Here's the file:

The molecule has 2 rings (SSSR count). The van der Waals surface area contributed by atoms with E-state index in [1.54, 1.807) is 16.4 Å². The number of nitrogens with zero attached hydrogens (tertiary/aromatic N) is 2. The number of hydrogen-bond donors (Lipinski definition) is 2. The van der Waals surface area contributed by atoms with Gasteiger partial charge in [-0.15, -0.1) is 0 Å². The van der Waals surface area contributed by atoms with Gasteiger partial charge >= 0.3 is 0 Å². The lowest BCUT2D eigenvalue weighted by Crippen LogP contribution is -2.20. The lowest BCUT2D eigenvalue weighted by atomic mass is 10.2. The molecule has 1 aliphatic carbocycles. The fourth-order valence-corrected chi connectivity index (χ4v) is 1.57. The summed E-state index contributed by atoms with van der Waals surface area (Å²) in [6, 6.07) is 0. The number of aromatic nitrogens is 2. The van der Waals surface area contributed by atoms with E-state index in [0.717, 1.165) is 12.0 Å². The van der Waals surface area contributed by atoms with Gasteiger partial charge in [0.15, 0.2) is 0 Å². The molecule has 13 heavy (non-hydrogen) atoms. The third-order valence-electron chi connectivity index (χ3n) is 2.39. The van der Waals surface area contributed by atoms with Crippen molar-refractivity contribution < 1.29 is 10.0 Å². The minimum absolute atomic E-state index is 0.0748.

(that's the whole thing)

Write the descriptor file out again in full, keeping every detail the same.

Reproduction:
The molecule has 2 rings (SSSR count). The van der Waals surface area contributed by atoms with E-state index in [1.54, 1.807) is 16.4 Å². The number of nitrogens with zero attached hydrogens (tertiary/aromatic N) is 2. The number of hydrogen-bond donors (Lipinski definition) is 2. The van der Waals surface area contributed by atoms with Gasteiger partial charge in [-0.15, -0.1) is 0 Å². The van der Waals surface area contributed by atoms with Gasteiger partial charge >= 0.3 is 0 Å². The lowest BCUT2D eigenvalue weighted by Crippen LogP contribution is -2.20. The lowest BCUT2D eigenvalue weighted by atomic mass is 10.2. The molecule has 1 aliphatic carbocycles. The fourth-order valence-corrected chi connectivity index (χ4v) is 1.57. The summed E-state index contributed by atoms with van der Waals surface area (Å²) in [6, 6.07) is 0. The number of aromatic nitrogens is 2. The van der Waals surface area contributed by atoms with E-state index in [0.717, 1.165) is 12.0 Å². The van der Waals surface area contributed by atoms with Gasteiger partial charge in [0.15, 0.2) is 0 Å². The molecule has 13 heavy (non-hydrogen) atoms. The third-order valence-electron chi connectivity index (χ3n) is 2.39. The van der Waals surface area contributed by atoms with Crippen molar-refractivity contribution < 1.29 is 10.0 Å². The minimum absolute atomic E-state index is 0.0748.